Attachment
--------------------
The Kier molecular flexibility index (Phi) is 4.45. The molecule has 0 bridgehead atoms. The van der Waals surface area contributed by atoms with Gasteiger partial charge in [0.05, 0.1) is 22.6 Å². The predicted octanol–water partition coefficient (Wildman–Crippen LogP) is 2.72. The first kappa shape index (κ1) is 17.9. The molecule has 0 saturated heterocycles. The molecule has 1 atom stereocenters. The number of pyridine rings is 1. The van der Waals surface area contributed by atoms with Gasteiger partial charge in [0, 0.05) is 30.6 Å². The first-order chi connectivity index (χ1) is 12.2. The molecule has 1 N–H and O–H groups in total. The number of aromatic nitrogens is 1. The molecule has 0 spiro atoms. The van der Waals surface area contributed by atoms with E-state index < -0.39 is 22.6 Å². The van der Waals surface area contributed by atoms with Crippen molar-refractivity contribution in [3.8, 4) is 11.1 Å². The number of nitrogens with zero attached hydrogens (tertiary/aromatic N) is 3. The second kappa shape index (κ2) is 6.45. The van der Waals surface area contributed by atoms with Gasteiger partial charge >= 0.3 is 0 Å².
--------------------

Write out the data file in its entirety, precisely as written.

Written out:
The Kier molecular flexibility index (Phi) is 4.45. The molecule has 0 bridgehead atoms. The van der Waals surface area contributed by atoms with Gasteiger partial charge in [0.05, 0.1) is 22.6 Å². The predicted octanol–water partition coefficient (Wildman–Crippen LogP) is 2.72. The first kappa shape index (κ1) is 17.9. The molecule has 0 saturated heterocycles. The molecule has 1 atom stereocenters. The number of pyridine rings is 1. The van der Waals surface area contributed by atoms with Gasteiger partial charge in [0, 0.05) is 30.6 Å². The first-order chi connectivity index (χ1) is 12.2. The molecule has 1 N–H and O–H groups in total. The number of aromatic nitrogens is 1. The molecule has 0 spiro atoms. The van der Waals surface area contributed by atoms with E-state index < -0.39 is 22.6 Å². The van der Waals surface area contributed by atoms with Crippen molar-refractivity contribution in [3.8, 4) is 11.1 Å². The number of nitrogens with zero attached hydrogens (tertiary/aromatic N) is 3. The second kappa shape index (κ2) is 6.45. The van der Waals surface area contributed by atoms with Gasteiger partial charge >= 0.3 is 0 Å².